I agree that there is little or no security benefit to all this crap we go through. I avoid flying unless I absolutely have to -- I hate the indignity of it all. I'm torn between thinking it's either just a "look we're doing something about it, see?" or a highly-elaborate ploy to get us accustomed to an insane amount of arbitrary intrusion.

Of course, my paranoia/conspiracy theories are kept in line by the fact that I earnestly believe they are all (well, not all, mostly) a bunch of fscking idiots.

Posted by: Lemming | December 18, 2006 10:32 AM

My laptop was required to be screened separately in both Europe and Asia, though I can only vouch for a couple different countries (and specific occasions).

Posted by: Mason | December 18, 2006 10:40 AM

Chris, check Gazebo's links above. The idea behind the plot wasn't valid.

I'm flying a lot this month (New York last week, Bay Area this weekend, Seattle after New Year's), and the security theater really pisses me off. Do any of you know if one can take a tiny screwdriver in carry-on luggage? My glasses broke over South Dakota on my way home last week because I couldn't tighten one of the screws... As the War on Liquids shows, one can't rely on common sense anymore to help decide what is and isn't banned. I wish the US had a better rail network to give us alternatives to this bullshit... >:(

Posted by: Justin | December 18, 2006 11:40 AM

I guess laptop policy must vary from country to country, then. Which says that there is essentially no meaningful global coordination on airport security.

Posted by: JSpur | December 18, 2006 1:13 PM

Is there truly meaningful global coordination on anything?

I know there is some lip service, but my answer to the above would be 'no'.

Posted by: Mason | December 18, 2006 2:00 PM

I would argue that there is meaningful global coordination on nuclear non-proliferation. But that doesn't mean it is completely effective. See, e.g., Iran, North Korea, etc. But I think perhaps we digress....

Posted by: JSpur | December 18, 2006 2:10 PM

Justin -- I took a tiny screwdriver for my glasses on a couple planes last month (Charlotte, NC and Baltimore airports) and nobody had a problem with it. I also take crochet hooks now with no problem. Anybody want to learn how to crochet?

Posted by: lidarose | December 18, 2006 3:34 PM

Lidarose- Crochet- isn't that the lawn game where you try to whack wooden balls through little wire gates? I always thought you used mallets, not hooks. :)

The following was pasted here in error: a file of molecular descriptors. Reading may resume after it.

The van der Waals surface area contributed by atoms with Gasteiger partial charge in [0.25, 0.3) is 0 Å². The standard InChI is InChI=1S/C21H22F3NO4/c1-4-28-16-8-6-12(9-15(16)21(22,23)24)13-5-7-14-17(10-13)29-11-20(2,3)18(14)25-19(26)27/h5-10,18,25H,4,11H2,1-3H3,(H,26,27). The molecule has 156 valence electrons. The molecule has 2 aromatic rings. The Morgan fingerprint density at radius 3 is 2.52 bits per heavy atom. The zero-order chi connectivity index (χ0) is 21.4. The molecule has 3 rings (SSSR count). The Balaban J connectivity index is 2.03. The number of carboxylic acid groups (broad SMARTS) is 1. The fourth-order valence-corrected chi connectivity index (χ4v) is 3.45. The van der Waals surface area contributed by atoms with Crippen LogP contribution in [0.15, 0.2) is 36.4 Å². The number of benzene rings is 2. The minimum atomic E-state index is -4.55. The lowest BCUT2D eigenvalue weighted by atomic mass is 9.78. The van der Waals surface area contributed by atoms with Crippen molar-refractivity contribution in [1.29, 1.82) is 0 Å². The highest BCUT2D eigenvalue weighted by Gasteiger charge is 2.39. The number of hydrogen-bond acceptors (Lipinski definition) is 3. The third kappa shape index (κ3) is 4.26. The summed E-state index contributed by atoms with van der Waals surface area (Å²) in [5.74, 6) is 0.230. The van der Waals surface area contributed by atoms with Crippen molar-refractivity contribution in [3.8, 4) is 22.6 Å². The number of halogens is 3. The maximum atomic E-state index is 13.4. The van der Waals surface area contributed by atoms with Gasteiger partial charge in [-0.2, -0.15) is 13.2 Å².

(btw I have it on information and belief that AG is on an airplane at the moment and in no position to take action against non-germane, even out-and-out whimsical, comments. Assuming, that is, that the TSA didn't read his post today and decide to treat him to the full screening monty, cavity check and all, such that he missed said flight.)

Posted by: JSpur | December 18, 2006 4:38 PM

Actually, you use flamingos in that game.

Posted by: Mason | December 18, 2006 4:40 PM

Semi-off-topic: It baffles me that both crochet hooks and knitting needles are allowed on planes while nail clippers can get you in trouble. Since crochet doesn't come up as a topic here often, here's a funny crochet link. This person sells crocheted dolls and crochet patterns for toys and curiosities, such as a d20, sea monsters (yes, everyone's favorite green guy is included) and--one of her newer additions--"Death Rides a Pale Octopus."

As you can imagine, I am most certainly getting some of these patterns.

Posted by: Jolene | December 19, 2006 9:44 AM

I'm pleased that a lively discussion ran here in my absence, although it was a bit unexpected to come back and find that the topic had turned to crocheting.

Posted by: Arcane Gazebo | December 19, 2006 12:34 PM

Mmmm.... Elder Gods....

I think I had a post about this on my own blog a while back, but her's a crocheted Lorenz attractor. (Well, it's technically an approximation, but it's still impressive.)

Posted by: Mason | December 19, 2006 1:25 PM

Mason: Spiffy (and pretty too). The only thing I've crocheted in the last five years or so is a piece of hyperbolic space, which is not nearly as cool as that.

Posted by: Jolene | December 19, 2006 2:36 PM

The people who did this got a lot of publicity (which is why I knew about it off the top of my head), especially among my crowd because they go to some of the same conferences I do.

Posted by: Mason | December 19, 2006 11:18 PM